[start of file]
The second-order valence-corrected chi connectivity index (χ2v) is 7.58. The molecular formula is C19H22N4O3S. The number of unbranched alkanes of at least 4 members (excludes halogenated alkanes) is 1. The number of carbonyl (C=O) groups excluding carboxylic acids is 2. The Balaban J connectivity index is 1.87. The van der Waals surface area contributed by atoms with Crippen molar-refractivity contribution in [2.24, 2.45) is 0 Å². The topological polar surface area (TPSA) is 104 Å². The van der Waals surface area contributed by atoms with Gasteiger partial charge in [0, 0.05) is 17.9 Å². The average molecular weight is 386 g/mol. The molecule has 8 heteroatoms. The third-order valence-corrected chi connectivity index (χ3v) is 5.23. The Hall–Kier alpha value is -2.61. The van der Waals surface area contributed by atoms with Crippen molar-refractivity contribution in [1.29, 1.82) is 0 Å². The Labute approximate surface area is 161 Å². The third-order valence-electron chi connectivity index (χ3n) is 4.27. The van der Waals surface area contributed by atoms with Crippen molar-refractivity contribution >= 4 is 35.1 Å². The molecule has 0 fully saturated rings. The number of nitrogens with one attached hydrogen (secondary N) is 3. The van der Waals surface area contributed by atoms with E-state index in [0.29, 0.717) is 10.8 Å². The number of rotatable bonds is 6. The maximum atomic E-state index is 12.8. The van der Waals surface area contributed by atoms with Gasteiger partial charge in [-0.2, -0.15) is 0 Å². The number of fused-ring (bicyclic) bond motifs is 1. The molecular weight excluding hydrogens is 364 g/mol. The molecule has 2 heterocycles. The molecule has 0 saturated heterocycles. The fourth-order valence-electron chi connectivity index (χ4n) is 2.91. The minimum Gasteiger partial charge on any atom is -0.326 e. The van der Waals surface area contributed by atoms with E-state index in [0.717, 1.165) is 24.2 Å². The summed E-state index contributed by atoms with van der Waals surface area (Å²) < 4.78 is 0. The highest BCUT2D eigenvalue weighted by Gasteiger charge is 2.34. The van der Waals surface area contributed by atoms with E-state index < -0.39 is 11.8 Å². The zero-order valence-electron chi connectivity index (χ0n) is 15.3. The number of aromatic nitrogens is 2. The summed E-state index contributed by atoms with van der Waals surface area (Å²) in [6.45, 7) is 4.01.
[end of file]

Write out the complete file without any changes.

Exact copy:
The second-order valence-corrected chi connectivity index (χ2v) is 7.58. The molecular formula is C19H22N4O3S. The number of unbranched alkanes of at least 4 members (excludes halogenated alkanes) is 1. The number of carbonyl (C=O) groups excluding carboxylic acids is 2. The Balaban J connectivity index is 1.87. The van der Waals surface area contributed by atoms with Crippen molar-refractivity contribution in [2.24, 2.45) is 0 Å². The topological polar surface area (TPSA) is 104 Å². The van der Waals surface area contributed by atoms with Gasteiger partial charge in [0, 0.05) is 17.9 Å². The average molecular weight is 386 g/mol. The molecule has 8 heteroatoms. The third-order valence-corrected chi connectivity index (χ3v) is 5.23. The Hall–Kier alpha value is -2.61. The van der Waals surface area contributed by atoms with Crippen molar-refractivity contribution in [1.29, 1.82) is 0 Å². The Labute approximate surface area is 161 Å². The third-order valence-electron chi connectivity index (χ3n) is 4.27. The van der Waals surface area contributed by atoms with Crippen molar-refractivity contribution >= 4 is 35.1 Å². The molecule has 0 fully saturated rings. The number of nitrogens with one attached hydrogen (secondary N) is 3. The van der Waals surface area contributed by atoms with E-state index in [0.29, 0.717) is 10.8 Å². The number of rotatable bonds is 6. The maximum atomic E-state index is 12.8. The van der Waals surface area contributed by atoms with Gasteiger partial charge in [-0.2, -0.15) is 0 Å². The number of fused-ring (bicyclic) bond motifs is 1. The molecular weight excluding hydrogens is 364 g/mol. The molecule has 2 heterocycles. The molecule has 0 saturated heterocycles. The fourth-order valence-electron chi connectivity index (χ4n) is 2.91. The minimum Gasteiger partial charge on any atom is -0.326 e. The van der Waals surface area contributed by atoms with E-state index in [0.717, 1.165) is 24.2 Å². The summed E-state index contributed by atoms with van der Waals surface area (Å²) < 4.78 is 0. The highest BCUT2D eigenvalue weighted by Gasteiger charge is 2.34. The van der Waals surface area contributed by atoms with E-state index < -0.39 is 11.8 Å². The zero-order valence-electron chi connectivity index (χ0n) is 15.3. The number of aromatic nitrogens is 2. The summed E-state index contributed by atoms with van der Waals surface area (Å²) in [6.45, 7) is 4.01.